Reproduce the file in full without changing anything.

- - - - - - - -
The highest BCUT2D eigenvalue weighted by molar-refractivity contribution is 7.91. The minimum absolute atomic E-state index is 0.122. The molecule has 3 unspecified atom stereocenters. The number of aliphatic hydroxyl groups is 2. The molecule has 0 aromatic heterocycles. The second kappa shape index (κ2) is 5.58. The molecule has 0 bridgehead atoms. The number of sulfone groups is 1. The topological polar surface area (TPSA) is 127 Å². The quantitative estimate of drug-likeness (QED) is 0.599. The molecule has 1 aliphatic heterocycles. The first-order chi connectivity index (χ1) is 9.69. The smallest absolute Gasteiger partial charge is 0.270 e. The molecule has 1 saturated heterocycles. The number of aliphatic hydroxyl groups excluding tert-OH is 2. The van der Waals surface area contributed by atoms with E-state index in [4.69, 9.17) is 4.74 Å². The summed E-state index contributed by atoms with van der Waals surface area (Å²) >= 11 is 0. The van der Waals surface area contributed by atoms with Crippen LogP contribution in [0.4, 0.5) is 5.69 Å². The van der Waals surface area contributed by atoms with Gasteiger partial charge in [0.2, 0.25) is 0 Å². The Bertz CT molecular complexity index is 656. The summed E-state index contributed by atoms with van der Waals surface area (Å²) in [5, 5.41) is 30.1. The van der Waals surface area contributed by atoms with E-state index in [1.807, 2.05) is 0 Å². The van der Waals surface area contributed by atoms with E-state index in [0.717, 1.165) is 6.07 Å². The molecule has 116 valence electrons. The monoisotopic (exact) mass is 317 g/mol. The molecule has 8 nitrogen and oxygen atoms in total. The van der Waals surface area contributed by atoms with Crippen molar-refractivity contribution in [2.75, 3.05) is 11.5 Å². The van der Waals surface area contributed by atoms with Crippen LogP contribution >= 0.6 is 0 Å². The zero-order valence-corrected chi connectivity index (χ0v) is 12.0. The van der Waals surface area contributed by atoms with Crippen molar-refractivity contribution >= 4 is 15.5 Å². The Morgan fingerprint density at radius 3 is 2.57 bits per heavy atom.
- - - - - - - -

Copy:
The highest BCUT2D eigenvalue weighted by molar-refractivity contribution is 7.91. The minimum absolute atomic E-state index is 0.122. The molecule has 3 unspecified atom stereocenters. The number of aliphatic hydroxyl groups is 2. The molecule has 0 aromatic heterocycles. The second kappa shape index (κ2) is 5.58. The molecule has 0 bridgehead atoms. The number of sulfone groups is 1. The topological polar surface area (TPSA) is 127 Å². The quantitative estimate of drug-likeness (QED) is 0.599. The molecule has 1 aliphatic heterocycles. The first-order chi connectivity index (χ1) is 9.69. The smallest absolute Gasteiger partial charge is 0.270 e. The molecule has 1 saturated heterocycles. The number of aliphatic hydroxyl groups excluding tert-OH is 2. The van der Waals surface area contributed by atoms with E-state index in [4.69, 9.17) is 4.74 Å². The summed E-state index contributed by atoms with van der Waals surface area (Å²) >= 11 is 0. The van der Waals surface area contributed by atoms with Crippen LogP contribution in [0.4, 0.5) is 5.69 Å². The van der Waals surface area contributed by atoms with Gasteiger partial charge in [0.2, 0.25) is 0 Å². The Bertz CT molecular complexity index is 656. The summed E-state index contributed by atoms with van der Waals surface area (Å²) in [5, 5.41) is 30.1. The van der Waals surface area contributed by atoms with E-state index in [1.807, 2.05) is 0 Å². The van der Waals surface area contributed by atoms with E-state index in [0.717, 1.165) is 6.07 Å². The molecule has 116 valence electrons. The monoisotopic (exact) mass is 317 g/mol. The molecule has 8 nitrogen and oxygen atoms in total. The van der Waals surface area contributed by atoms with Crippen molar-refractivity contribution in [2.75, 3.05) is 11.5 Å². The van der Waals surface area contributed by atoms with Crippen LogP contribution >= 0.6 is 0 Å². The zero-order valence-corrected chi connectivity index (χ0v) is 12.0. The van der Waals surface area contributed by atoms with Crippen molar-refractivity contribution >= 4 is 15.5 Å². The Morgan fingerprint density at radius 3 is 2.57 bits per heavy atom.